In Nebraska suicide is the second leading cause of death for people 15 to 34. In total it killed more than 250 people in 2016.
This week is Suicide Prevention Week, meant to bring awareness to these statistics and mental health, and for many it hits close to home.
It's been almost three years since Nebraska cheerleader Bri Anson, took her own life when she jumped off a parking garage in Lincoln. This week allows her friends to reflect on her life and the organizations in town to take steps to prevent more tragedies.
Alexa Burmeister was one of Bri's best friends, they even had matching anchor tattoos to signify their struggles with mental health.
"We both struggled with depression and anxiety in my freshman year of college," said Burmeister "so it was definitely a struggle to be best friends but it was really good because we could talk to each other and we kinda knew what each other was feeling"
After college Bri had aspirations to be a teacher. A notion that inspired Burmeister to pursue the career in her honor. She is a third grade teacher in Lincoln now, and always brings a theme of love to her classroom.
"Letting them know that they're loved," said Burmeister "and they're important, and they're capable and cared about I think if we instill those things in children at a young age they can still remember those things even if they struggle when they're older."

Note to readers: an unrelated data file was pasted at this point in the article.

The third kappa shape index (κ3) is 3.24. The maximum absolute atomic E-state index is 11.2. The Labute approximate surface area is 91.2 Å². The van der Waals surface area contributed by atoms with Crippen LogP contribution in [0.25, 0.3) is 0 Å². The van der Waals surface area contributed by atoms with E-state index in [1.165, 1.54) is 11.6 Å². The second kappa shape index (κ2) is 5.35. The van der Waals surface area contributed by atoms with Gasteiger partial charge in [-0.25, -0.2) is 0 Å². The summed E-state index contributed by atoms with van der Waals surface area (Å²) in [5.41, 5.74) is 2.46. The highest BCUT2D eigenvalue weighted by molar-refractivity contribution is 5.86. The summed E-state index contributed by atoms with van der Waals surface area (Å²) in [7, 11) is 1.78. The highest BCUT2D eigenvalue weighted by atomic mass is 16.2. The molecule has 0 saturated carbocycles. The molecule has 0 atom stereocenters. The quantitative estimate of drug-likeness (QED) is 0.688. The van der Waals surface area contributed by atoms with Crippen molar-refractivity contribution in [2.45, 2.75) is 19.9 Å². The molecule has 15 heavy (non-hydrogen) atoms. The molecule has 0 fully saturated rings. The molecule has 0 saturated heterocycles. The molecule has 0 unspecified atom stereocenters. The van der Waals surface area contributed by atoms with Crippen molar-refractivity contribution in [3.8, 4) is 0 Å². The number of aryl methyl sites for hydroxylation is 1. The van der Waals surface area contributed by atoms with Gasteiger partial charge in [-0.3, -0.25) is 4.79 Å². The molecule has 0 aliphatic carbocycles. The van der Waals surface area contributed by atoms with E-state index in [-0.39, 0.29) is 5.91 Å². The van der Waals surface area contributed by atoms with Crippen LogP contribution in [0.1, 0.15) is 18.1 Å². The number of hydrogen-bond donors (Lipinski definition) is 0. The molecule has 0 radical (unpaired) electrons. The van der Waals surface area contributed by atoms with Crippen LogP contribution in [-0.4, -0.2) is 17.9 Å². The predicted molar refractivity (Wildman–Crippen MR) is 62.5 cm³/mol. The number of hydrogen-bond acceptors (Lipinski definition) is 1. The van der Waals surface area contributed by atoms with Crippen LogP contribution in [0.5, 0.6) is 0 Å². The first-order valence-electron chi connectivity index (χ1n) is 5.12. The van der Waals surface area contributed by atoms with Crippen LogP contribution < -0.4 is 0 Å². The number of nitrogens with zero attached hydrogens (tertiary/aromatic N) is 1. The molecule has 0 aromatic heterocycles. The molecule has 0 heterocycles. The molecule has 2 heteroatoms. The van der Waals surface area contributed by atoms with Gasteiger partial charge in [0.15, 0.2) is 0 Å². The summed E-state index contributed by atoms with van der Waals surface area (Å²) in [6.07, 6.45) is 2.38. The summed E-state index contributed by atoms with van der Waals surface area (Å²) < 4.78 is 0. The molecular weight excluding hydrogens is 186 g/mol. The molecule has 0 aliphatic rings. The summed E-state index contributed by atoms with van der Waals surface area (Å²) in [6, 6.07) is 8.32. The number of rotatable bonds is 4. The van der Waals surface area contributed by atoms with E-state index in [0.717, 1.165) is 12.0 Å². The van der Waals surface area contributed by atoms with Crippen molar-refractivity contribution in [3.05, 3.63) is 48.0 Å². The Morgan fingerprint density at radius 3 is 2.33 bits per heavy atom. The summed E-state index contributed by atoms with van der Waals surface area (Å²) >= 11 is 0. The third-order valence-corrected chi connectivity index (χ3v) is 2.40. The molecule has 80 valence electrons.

Since Bri's death almost three years ago the Lancaster County Suicide Prevention Coalition has installed about 250 signs, that feature messages and the Suicide Hotline's number, in 17 parking garages around town. Group members say in those three years they've seen it pay off.
"People have read them and have made a decision to not jump," said Jan Frayser.
In the years since Bri's death Alexa has had time to reflect and make peace.
"Its no one's fault that this happens," said Burmeister "I think its just kinda the brokenness, that we see in society and in our world and so you do what you can and you love people well"
If you or anyone you know is experiencing suicidal thoughts, call the Suicide Prevention Hotline at 1-800-273-8255.